Bitcash vs Bitcoin: What Are The Differences?


Scalability has been a pervasive issue since the first day the blockchain was invented. For many years, developers have been trying to solve the issue of capacity. Since the blockchain is literally like a chain, things have to happen linearly. Which means that transactions have to wait for the ones before it to complete. They can’t happen simultaneously.

For that reason, there have been other coins and tokens created trying to find a way to speed up the process. One of the solutions was Bitcash which took advantage of a hard fork off of the Bitcoin blockchain and made the blocks bigger.

In this article, I will go over what that exactly means so you can see what the differences are between Bitcash and Bitcoin so you know which one is best for your needs.

The trouble with Bitcoin

Besides the fact that the blockchain is linear, the block sizes are very small. Usually around 1mb of data per hash or block. And much of the data in each block is signature data that needs to be processed before the encryption takes place. This slows the process of verifying each transaction and closing the block so the next transaction can be encrypted and so on.

This is the biggest roadblock to scaling up and speeding up the process. There have been numerous suggestions to fix the problem, such as switching from a chain to a cluster so things can happen at the same time.

For now, there have been other blockchains being developed that aim to address the scalability issue. 

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What is Bitcash

You may have seen the term BCH to BTC rates on your exchange dashboard and wondered what it is. There is a coin, as we mentioned, called Bitcash that was formed in a hard fork off of the bitcoin blockchain.

The larger blocks at 8mb of data allows for faster encryption as the data can be processed more efficiently. This has helped speed up the process and has increased the scalability. People can exchange their BTC for BCH and use it to pay for things much faster than using bitcoin.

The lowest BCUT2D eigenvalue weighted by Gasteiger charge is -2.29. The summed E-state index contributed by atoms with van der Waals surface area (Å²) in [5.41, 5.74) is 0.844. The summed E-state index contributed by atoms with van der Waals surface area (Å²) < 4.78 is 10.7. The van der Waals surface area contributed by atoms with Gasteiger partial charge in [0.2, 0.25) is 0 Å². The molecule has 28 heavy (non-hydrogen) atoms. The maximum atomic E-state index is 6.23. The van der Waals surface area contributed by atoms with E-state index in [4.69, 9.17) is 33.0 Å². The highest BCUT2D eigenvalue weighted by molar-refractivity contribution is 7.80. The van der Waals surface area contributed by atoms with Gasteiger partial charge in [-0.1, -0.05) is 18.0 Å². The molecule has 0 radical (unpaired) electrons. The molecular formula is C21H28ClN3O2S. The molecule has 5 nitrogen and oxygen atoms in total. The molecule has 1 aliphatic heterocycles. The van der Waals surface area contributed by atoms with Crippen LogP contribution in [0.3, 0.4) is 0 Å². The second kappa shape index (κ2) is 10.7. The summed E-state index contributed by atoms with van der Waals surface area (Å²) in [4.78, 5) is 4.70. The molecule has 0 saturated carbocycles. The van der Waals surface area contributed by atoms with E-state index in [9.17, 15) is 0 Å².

Many people like to have some of their Bitcoin converted to Bitcash for trading. Since things can happen quickly, sometimes a matter of an hour can have a dramatic effect on the value of the currency you are buying. Speed is very important when you are doing day trading, especially. Having an option like Bitcash is ideal to cut down the processing time of the transaction.

The downside to using Bitcash is that it is not yet adopted by the mainstream cryptocurrency traders. It may be hard to find vendors that accept it for instance.

As the scalability issue increases and it takes even longer to process transactions using Bitcoin, it may become more common for people to use Bitcash to pay for things. 

No matter what comes next, it seems that good things are happening with both Bitcash and Bitcoin as time goes on. 


This article has been contributed on behalf of Paxful. However, the information provided herein is not and is not intended to be, investment, financial, or other advice.

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